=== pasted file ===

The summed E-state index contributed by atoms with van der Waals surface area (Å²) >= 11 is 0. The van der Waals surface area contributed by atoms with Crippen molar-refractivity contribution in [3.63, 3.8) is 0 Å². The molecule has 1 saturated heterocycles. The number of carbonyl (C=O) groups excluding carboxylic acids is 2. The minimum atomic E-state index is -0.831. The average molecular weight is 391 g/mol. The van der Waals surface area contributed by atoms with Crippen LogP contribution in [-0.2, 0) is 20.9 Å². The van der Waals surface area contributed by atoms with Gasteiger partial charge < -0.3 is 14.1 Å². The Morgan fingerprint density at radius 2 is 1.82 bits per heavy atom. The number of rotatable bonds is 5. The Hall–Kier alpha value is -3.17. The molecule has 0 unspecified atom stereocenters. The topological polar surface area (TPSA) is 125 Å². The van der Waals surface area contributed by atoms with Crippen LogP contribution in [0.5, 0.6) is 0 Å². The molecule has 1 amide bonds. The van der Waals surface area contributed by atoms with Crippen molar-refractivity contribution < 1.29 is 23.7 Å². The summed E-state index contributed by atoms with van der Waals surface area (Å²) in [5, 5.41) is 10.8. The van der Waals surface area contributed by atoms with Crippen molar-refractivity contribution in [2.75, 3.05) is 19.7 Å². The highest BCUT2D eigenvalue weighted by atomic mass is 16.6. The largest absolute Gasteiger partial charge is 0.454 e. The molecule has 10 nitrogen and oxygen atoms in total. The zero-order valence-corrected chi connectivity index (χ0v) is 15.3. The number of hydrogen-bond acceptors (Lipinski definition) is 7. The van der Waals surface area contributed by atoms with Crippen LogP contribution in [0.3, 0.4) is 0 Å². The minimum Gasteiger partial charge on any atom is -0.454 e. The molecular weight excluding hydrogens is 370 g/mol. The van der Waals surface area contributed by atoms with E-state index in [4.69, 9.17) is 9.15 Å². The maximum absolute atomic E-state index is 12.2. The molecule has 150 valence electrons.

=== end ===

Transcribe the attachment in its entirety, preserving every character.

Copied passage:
The summed E-state index contributed by atoms with van der Waals surface area (Å²) >= 11 is 0. The van der Waals surface area contributed by atoms with Crippen molar-refractivity contribution in [3.63, 3.8) is 0 Å². The molecule has 1 saturated heterocycles. The number of carbonyl (C=O) groups excluding carboxylic acids is 2. The minimum atomic E-state index is -0.831. The average molecular weight is 391 g/mol. The van der Waals surface area contributed by atoms with Crippen LogP contribution in [-0.2, 0) is 20.9 Å². The van der Waals surface area contributed by atoms with Gasteiger partial charge < -0.3 is 14.1 Å². The Morgan fingerprint density at radius 2 is 1.82 bits per heavy atom. The number of rotatable bonds is 5. The Hall–Kier alpha value is -3.17. The molecule has 0 unspecified atom stereocenters. The topological polar surface area (TPSA) is 125 Å². The van der Waals surface area contributed by atoms with Crippen LogP contribution in [0.5, 0.6) is 0 Å². The molecule has 1 amide bonds. The van der Waals surface area contributed by atoms with Crippen molar-refractivity contribution < 1.29 is 23.7 Å². The summed E-state index contributed by atoms with van der Waals surface area (Å²) in [5, 5.41) is 10.8. The van der Waals surface area contributed by atoms with Crippen molar-refractivity contribution in [2.75, 3.05) is 19.7 Å². The highest BCUT2D eigenvalue weighted by atomic mass is 16.6. The largest absolute Gasteiger partial charge is 0.454 e. The molecule has 10 nitrogen and oxygen atoms in total. The zero-order valence-corrected chi connectivity index (χ0v) is 15.3. The number of hydrogen-bond acceptors (Lipinski definition) is 7. The van der Waals surface area contributed by atoms with Crippen LogP contribution in [0.3, 0.4) is 0 Å². The minimum Gasteiger partial charge on any atom is -0.454 e. The molecular weight excluding hydrogens is 370 g/mol. The van der Waals surface area contributed by atoms with E-state index in [4.69, 9.17) is 9.15 Å². The maximum absolute atomic E-state index is 12.2. The molecule has 150 valence electrons.